Tuesday, December 27, 2016

Antarctic Seals - A Portrait (Literally)

(click on any photo to enlarge)

From the 450 pound (200 kg) Crabeater Seal to the 8,000 pound (3.6 tons) Southern Elephant Seal, the ocean and shorelines of Antarctica are simmering with seal action. Located somewhere in the middle of the Antarctic food chain (feeding on krill, fish, penguins; eaten by Leopard Seals and by whales) - Seals look innocent, playful, lazy, and sometimes vicious - depending on their type and their mood. Mostly, they really like to nap. If you've never seen a 8,000 pound creature resting comfortably on another one - You haven't appreciated weight.

Resting on floating sea ice and on the shore, with no Polar Bears to be concerned about (see my post Penguins in Alaska? Polar Bears in Antarctica?), it's easy to stumble upon them. They all look similar - with distinctive features based on their type (Crabeater, Weddel, Leopard, Southern Elephant, Ross...). They all have a similar body, at different sizes and colors.  The Southern Elephant Seal, for example, can come in a color collection resembling a candy store!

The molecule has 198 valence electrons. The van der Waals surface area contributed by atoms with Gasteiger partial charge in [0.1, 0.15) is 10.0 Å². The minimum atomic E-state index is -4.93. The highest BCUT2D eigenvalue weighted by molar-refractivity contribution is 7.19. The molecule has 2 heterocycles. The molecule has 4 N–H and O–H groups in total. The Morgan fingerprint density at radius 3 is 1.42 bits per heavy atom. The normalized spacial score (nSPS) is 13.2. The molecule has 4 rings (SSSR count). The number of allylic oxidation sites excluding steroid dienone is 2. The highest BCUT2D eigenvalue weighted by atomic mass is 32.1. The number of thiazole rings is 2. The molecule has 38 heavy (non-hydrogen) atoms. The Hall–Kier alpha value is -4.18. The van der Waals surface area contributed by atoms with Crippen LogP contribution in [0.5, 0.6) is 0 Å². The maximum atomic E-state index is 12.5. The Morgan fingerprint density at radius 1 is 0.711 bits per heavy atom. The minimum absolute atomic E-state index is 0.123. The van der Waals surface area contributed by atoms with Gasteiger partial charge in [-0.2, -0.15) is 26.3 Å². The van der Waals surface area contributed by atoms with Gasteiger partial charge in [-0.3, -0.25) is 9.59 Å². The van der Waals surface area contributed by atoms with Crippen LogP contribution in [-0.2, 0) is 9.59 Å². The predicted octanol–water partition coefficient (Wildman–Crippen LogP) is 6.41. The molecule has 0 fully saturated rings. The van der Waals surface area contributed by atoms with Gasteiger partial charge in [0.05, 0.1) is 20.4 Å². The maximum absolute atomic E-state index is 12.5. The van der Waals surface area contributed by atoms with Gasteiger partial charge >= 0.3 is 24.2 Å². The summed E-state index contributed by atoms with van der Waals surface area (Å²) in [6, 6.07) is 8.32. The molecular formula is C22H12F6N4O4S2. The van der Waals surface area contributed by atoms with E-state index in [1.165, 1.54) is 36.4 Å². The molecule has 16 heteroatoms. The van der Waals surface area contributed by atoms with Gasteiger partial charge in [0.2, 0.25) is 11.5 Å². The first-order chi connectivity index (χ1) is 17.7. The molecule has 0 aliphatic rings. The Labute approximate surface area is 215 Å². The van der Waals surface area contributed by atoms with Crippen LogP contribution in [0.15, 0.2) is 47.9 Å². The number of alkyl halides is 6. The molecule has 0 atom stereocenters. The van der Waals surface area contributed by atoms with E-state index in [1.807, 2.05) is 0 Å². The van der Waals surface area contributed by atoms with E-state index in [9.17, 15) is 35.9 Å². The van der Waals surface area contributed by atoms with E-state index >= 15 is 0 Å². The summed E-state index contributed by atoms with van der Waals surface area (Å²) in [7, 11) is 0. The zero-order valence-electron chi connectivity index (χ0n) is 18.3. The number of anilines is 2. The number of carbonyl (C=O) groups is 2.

But get closer, and you begin to wonder whether individual seals have their own personality, as shown by their facial features and the look in their eyes. This time around, I chose to share with you a series of closeup portraits I took of some Antarctic seals in my recent (December 2016) trip there. (In fact, a few of these were shot by my kids who accompanied me) I was fascinated by their looks and became convinced they have a soul. No wonder that in some languages they're called "sea dogs"! What say you?

Ready for a couple dozen photos? Click on any photo to enlarge it. Some browsers will allow you to slide from one photo to the next. Those with iPhone: Reader View is recommended.

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See my post Antarctica and The South Pole..... for more stories and photos

© e kaplan 2016

1 comment:

Unknown said...

Of course seals have a soul. All animals do.
Why do humans think they are so unique?

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